For the information of the House I will now set out the main provisions of the Bill.
Section 1 deals with interpretations and is standard.
Section 2 concerns the scope and application of the Bill. It excludes certain contracts from the definition of “construction contract”.
It ensures that the Bill will not apply to contracts below certain value thresholds.
It also ensures that, in the normal course, the Bill will not apply to an ordinary individual who enters a contract for the building, extension or renovation of his/her home. He/she will not be required to comply with the new rules set out in the Bill. However, this section also tries to ensure that contracts concerning so-called “trophy homes” do come within the scope of the Bill.
Section 3 sets out the rules to govern payments under construction contracts. All construction contracts will have to provide clearly for the amount and timing of payments. If a contract fails to specify these matters, then the terms set out in Schedule will apply.
This section also ensures that “pay-when-paid” clauses will no longer be acceptable in contracts. This means, for example, that sub-contractors or sub-sub-contractors will no longer be dependant on a main contractor getting paid before they are entitled to receive their own payments.
Section 4 details the arrangements for a party to claim payments under a construction contract. It sets out detailed procedures for making a payment claim.
In the event that the amount involved is disputed between the parties, this Section works to ensure that each of the parties is clear about the amount in dispute, and the basis on which that dispute arises. This provides an important clarification which is not readily available to contracting parties at the moment. It then forms the basis for seeking a resolution of any payment dispute, through moving on to the adjudication process provided under the Bill.
Section 5 confers a new statutory right for contracting parties. A party who has not been fully paid – in accordance with the contract and the terms of this Bill – will now have the right to suspend work under the contract for a period of up to 2 weeks. This section sets out the rules under which the suspension of work can occur.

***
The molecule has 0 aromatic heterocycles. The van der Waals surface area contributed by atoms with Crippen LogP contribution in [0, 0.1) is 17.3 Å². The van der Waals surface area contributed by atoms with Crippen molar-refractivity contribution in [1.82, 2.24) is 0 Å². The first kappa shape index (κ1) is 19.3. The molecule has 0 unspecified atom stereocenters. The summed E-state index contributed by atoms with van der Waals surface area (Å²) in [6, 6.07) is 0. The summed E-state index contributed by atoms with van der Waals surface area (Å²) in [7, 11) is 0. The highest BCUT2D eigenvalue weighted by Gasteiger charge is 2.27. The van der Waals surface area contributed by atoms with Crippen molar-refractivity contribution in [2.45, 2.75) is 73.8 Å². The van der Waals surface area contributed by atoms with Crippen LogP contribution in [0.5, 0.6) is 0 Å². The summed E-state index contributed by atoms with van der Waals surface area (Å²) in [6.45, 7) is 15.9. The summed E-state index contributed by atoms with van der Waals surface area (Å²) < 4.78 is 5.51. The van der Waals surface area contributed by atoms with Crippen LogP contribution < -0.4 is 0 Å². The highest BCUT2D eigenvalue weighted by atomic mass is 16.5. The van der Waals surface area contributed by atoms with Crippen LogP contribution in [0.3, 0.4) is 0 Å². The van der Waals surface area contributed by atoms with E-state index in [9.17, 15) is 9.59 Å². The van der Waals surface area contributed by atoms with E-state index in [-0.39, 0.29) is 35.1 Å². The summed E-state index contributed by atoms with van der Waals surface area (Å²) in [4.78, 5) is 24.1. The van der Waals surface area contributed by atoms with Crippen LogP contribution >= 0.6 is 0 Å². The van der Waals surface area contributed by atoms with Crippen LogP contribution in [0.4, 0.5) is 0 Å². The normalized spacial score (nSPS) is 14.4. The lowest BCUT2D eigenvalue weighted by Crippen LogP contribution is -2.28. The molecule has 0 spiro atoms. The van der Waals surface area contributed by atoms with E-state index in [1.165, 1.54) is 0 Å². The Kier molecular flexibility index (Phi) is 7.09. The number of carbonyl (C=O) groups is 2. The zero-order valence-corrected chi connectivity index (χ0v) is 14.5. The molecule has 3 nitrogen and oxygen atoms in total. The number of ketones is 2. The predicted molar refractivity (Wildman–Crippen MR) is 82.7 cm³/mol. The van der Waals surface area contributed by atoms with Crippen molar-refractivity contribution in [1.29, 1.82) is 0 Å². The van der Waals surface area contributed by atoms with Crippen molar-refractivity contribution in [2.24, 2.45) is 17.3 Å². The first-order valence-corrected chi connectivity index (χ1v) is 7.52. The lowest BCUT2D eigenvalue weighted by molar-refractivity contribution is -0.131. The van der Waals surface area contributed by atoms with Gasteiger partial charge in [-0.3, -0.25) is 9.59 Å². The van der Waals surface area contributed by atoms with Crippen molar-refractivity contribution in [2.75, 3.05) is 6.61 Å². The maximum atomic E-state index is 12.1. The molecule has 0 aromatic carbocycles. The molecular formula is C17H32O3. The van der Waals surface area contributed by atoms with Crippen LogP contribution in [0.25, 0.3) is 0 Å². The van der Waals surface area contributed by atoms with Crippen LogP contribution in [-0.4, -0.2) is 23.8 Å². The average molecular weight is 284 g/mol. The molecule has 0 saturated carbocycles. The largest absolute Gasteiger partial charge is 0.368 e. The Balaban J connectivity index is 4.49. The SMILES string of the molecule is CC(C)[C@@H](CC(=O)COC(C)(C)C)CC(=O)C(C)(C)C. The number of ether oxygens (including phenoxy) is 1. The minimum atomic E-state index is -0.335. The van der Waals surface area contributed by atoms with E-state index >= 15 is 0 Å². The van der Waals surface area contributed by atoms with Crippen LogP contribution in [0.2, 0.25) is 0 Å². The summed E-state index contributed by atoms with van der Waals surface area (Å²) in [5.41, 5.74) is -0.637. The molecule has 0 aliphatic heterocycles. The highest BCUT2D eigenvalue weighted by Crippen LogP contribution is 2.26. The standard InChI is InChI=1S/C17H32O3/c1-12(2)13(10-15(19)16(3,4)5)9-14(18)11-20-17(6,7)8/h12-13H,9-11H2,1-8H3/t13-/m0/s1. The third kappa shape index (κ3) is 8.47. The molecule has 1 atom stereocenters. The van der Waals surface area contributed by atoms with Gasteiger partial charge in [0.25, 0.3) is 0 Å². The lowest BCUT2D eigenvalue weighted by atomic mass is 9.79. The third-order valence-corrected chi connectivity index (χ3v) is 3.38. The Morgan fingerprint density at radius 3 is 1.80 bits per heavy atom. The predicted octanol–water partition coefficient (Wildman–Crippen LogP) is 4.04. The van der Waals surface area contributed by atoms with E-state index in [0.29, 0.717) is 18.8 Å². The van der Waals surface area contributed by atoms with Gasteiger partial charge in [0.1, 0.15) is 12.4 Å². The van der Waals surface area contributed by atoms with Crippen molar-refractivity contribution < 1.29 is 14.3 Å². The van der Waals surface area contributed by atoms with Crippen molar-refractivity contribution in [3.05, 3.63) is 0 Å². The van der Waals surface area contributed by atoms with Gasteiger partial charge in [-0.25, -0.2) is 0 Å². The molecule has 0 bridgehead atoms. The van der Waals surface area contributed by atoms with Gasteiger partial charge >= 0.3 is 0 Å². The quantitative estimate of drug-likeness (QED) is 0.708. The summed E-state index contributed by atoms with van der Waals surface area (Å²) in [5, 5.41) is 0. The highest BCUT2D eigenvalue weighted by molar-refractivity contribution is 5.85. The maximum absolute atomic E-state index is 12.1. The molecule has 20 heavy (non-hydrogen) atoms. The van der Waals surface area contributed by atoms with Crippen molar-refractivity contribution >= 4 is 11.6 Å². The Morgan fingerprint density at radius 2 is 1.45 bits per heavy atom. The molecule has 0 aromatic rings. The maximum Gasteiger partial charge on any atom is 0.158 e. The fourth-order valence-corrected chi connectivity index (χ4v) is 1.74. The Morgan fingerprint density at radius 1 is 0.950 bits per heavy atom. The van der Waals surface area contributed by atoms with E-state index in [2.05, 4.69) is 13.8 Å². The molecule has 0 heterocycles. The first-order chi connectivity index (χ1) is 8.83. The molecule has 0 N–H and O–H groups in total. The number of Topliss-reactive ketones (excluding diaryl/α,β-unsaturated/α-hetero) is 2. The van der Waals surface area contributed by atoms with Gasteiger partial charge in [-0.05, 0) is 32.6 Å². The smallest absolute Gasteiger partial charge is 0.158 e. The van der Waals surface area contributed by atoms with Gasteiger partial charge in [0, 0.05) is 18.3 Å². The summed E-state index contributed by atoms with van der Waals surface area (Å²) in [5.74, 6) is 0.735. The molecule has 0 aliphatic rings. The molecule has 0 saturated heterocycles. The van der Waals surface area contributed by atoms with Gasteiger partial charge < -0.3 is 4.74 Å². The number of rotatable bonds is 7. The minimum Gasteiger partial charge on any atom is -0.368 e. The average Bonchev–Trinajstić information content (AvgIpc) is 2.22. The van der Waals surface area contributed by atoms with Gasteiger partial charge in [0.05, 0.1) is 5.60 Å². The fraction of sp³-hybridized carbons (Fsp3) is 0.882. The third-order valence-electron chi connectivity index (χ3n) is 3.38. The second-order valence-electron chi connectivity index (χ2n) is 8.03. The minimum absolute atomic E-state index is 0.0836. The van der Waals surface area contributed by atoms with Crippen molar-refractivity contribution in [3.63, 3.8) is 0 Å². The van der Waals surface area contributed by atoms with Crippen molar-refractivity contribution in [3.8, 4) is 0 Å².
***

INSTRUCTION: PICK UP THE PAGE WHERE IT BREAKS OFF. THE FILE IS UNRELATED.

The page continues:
This provision was developed to help to re-balance the power between contracting parties, without unduly hampering the completion of the project. The existence of the right should help ensure that payments are made on time. Where a payment claim is still unpaid following the period of suspension, then the appropriate path is for the parties to move on to adjudication, and seek resolution of the matter through that process.
Sections 6, 7, 8 and 9 are related. These Sections provide for a new process for the adjudication of payment disputes and set out arrangements for this new process. This is a critical aspect of the Bill, and creates an important mechanism by which unpaid parties to construction contracts can get a relatively quick – and cost-effective – resolution of their payment disputes. Therefore these Sections deal with: the right to refer payment disputes to adjudication; the right to suspend work for failure to comply with adjudicator’s decision; the selection of a panel of adjudicators; and the code of practice for adjudication.
Section 6 makes provision for a new system of adjudication. It gives contracting parties the right to refer a payment dispute to adjudication, and sets out the arrangements to be followed. Importantly, it ensures that a construction contract cannot be drafted so as to try to negate or reduce this right to adjudication.
Section 7 provides that if an adjudicator’s award is not paid in full within 7 days of the adjudication decision, then the unpaid party has a right to suspend work under the construction contract and sets out the rules governing this arrangement.